Birds thriving in the ‘burbs

The ABC recently ran an article on native birds which have successfully adapted to urban environments. It begins…

Many native bird species have suffered terribly since European settlement. …

Among the cosmopolitan birds that will populate Australian gardens this spring, there is a cadre of successful natives you will see in increasing numbers each year. These winged winners have adapted to the altered habitat or even benefited from the changes.

Nature writer Tanya Loos said “unnatural” spaces — such as suburban backyards – were as appealing to certain native birds as they are to Australian families. “They happen to be lucky in that they like the habitat we modern Australian humans have created.”

The whole thing is here. It is good but it has a strong (though unmentioned) Melbourne bias which I thought needed correcting.

I will split their list of ‘winners since European settlement’ into those we don’t often see, and those doing just as well in Townsville as in Melbourne; and then I will add my own (largely crowd-sourced) list of other species doing very well here.

Doing very well in both Melbourne and Townsville
white ibis on lawn
Perfectly at home, thank you
  • White ibis (Threskiornis moluccus): all hail the mighty bin chicken!
  • Australian magpie (Gymnorhina tibicen)
  • Australian raven (Corvus coronoides) and crows (ours is the Torresian Crow)
  • Silver gull (Chroicocephalus novaehollandiae)
  • Rainbow lorikeet (Trichoglossus moluccanus)
  • Sulphur-crested cockatoo (Cacatua galerita)
  • Willy wagtail (Rhipidura leucophrys)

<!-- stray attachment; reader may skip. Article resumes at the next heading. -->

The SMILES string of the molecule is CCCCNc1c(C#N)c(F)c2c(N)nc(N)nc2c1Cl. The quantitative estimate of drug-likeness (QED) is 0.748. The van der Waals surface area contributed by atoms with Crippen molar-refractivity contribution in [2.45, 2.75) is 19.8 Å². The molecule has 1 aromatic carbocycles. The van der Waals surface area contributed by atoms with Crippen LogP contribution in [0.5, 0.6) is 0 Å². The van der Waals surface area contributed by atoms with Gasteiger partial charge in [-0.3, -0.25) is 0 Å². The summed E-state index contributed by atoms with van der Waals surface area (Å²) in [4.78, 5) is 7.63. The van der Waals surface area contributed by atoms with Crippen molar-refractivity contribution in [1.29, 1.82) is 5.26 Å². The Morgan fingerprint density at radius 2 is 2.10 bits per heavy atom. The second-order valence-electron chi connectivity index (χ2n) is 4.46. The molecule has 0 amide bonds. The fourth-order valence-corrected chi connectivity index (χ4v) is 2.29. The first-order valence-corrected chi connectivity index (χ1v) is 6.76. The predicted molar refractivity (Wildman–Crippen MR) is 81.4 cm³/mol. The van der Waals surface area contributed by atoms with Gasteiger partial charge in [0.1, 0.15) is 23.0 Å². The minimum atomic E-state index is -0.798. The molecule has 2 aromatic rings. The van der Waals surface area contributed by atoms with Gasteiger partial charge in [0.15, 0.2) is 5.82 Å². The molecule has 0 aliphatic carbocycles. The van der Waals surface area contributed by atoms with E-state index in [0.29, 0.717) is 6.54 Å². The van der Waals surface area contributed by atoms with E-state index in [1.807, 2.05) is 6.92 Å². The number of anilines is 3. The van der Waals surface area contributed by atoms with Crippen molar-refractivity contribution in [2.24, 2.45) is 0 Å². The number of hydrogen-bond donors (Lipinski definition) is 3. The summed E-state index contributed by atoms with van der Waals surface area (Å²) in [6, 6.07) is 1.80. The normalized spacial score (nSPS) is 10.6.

Winners in Melbourne but not in Townsville
  • Crested pigeon (Ocyphaps lophotes)
  • King parrot (Alisterus scapularis) and other charismatic parrots including the crimson rosella, red-rumped parrot
  • Little corella (Cacatua sanguinea)
  • Noisy miner (Manorina melanocephala)
  • Superb fairywren (Malurus cyaneus)
  • Galah (Eolophus roseicapilla)
Winners in Townsville but not in Melbourne
  • Magpie-lark aka Pee-wee (Grallina cyanoleuca)
  • Plover aka Masked Lapwing (Vanellus miles)
  • Bush Stone-curlew (Burhinus grallarius)
  • Peaceful Dove (Geopelia striata)
  • Great Bowerbird (Chlamydera nuchalis)
Honourable mentions

The Townsville list could be extended indefinitely but the longer it is, the less useful it becomes. Any of these runners-up may outnumber my top dozen in some parts of the city but I don’t think they are more numerous overall.

  • Honeyeaters and friarbirds (which are big honeyeaters): not mentioned by my online friends but some of them are common enough, particularly the Blue-faced and Brown Honeyeaters.
  • Others: Brush Turkey, Rainbow Bee-eater, Welcome Swallow, Sunbird, Figbird, Kookaburras (both Laughing and Blue-winged), and Red-tailed Black Cockatoo.
Dishonourable mentions

Indian Mynas and Feral Pigeons, which are everywhere in real life, were not included because they’re not native. The introduction to the Melbourne list implies that they have lots of other non-native birds, too, but we haven’t got so many. The only one which seems particularly worth noting is the Spice Finch.

But wait! There’s more!

This link should take you to a gallery on iNaturalist of 150+ bird species photographed in and around Townsville. They are not just ‘suburban’, because the defined area includes a lot of our urban fringe, but it might help you identify a species you’re not sure about.

2 thoughts on “Birds thriving in the ‘burbs”

Leave a Reply

This site uses Akismet to reduce spam. Learn how your comment data is processed.